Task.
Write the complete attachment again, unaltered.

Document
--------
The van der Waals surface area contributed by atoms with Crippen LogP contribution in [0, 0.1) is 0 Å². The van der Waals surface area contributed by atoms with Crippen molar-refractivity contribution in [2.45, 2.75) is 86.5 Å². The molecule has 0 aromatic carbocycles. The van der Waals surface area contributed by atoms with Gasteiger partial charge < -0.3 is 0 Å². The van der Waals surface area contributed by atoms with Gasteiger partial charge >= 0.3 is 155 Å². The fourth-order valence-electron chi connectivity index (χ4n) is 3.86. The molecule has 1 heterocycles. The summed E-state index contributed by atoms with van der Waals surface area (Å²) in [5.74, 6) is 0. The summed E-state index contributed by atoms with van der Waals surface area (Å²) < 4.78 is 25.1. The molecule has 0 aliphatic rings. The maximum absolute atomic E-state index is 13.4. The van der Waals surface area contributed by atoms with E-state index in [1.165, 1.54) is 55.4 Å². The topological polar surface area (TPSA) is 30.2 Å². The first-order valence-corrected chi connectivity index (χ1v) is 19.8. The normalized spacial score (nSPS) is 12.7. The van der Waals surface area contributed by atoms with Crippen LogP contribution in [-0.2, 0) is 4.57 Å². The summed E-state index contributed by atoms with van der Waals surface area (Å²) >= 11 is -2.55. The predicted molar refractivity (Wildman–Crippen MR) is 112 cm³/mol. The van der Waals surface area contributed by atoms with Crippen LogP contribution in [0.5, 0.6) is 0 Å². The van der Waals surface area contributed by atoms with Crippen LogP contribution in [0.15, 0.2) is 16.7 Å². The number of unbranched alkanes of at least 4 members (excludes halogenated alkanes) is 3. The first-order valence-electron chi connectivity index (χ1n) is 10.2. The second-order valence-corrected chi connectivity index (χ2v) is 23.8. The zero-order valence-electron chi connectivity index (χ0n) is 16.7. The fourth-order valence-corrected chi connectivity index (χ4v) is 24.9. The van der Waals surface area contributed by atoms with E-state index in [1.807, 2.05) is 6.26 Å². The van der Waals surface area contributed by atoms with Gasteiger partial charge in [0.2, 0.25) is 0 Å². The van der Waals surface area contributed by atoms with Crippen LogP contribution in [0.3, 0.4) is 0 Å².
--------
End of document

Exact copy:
The van der Waals surface area contributed by atoms with Crippen LogP contribution in [0, 0.1) is 0 Å². The van der Waals surface area contributed by atoms with Crippen molar-refractivity contribution in [2.45, 2.75) is 86.5 Å². The molecule has 0 aromatic carbocycles. The van der Waals surface area contributed by atoms with Gasteiger partial charge < -0.3 is 0 Å². The van der Waals surface area contributed by atoms with Gasteiger partial charge >= 0.3 is 155 Å². The fourth-order valence-electron chi connectivity index (χ4n) is 3.86. The molecule has 1 heterocycles. The summed E-state index contributed by atoms with van der Waals surface area (Å²) in [5.74, 6) is 0. The summed E-state index contributed by atoms with van der Waals surface area (Å²) < 4.78 is 25.1. The molecule has 0 aliphatic rings. The maximum absolute atomic E-state index is 13.4. The van der Waals surface area contributed by atoms with E-state index in [1.165, 1.54) is 55.4 Å². The topological polar surface area (TPSA) is 30.2 Å². The first-order valence-corrected chi connectivity index (χ1v) is 19.8. The normalized spacial score (nSPS) is 12.7. The van der Waals surface area contributed by atoms with Crippen LogP contribution in [-0.2, 0) is 4.57 Å². The summed E-state index contributed by atoms with van der Waals surface area (Å²) >= 11 is -2.55. The predicted molar refractivity (Wildman–Crippen MR) is 112 cm³/mol. The van der Waals surface area contributed by atoms with Crippen LogP contribution in [0.5, 0.6) is 0 Å². The van der Waals surface area contributed by atoms with Crippen LogP contribution in [0.15, 0.2) is 16.7 Å². The number of unbranched alkanes of at least 4 members (excludes halogenated alkanes) is 3. The first-order valence-electron chi connectivity index (χ1n) is 10.2. The second-order valence-corrected chi connectivity index (χ2v) is 23.8. The zero-order valence-electron chi connectivity index (χ0n) is 16.7. The fourth-order valence-corrected chi connectivity index (χ4v) is 24.9. The van der Waals surface area contributed by atoms with E-state index in [1.807, 2.05) is 6.26 Å². The van der Waals surface area contributed by atoms with Gasteiger partial charge in [0.2, 0.25) is 0 Å². The van der Waals surface area contributed by atoms with Crippen LogP contribution in [0.3, 0.4) is 0 Å².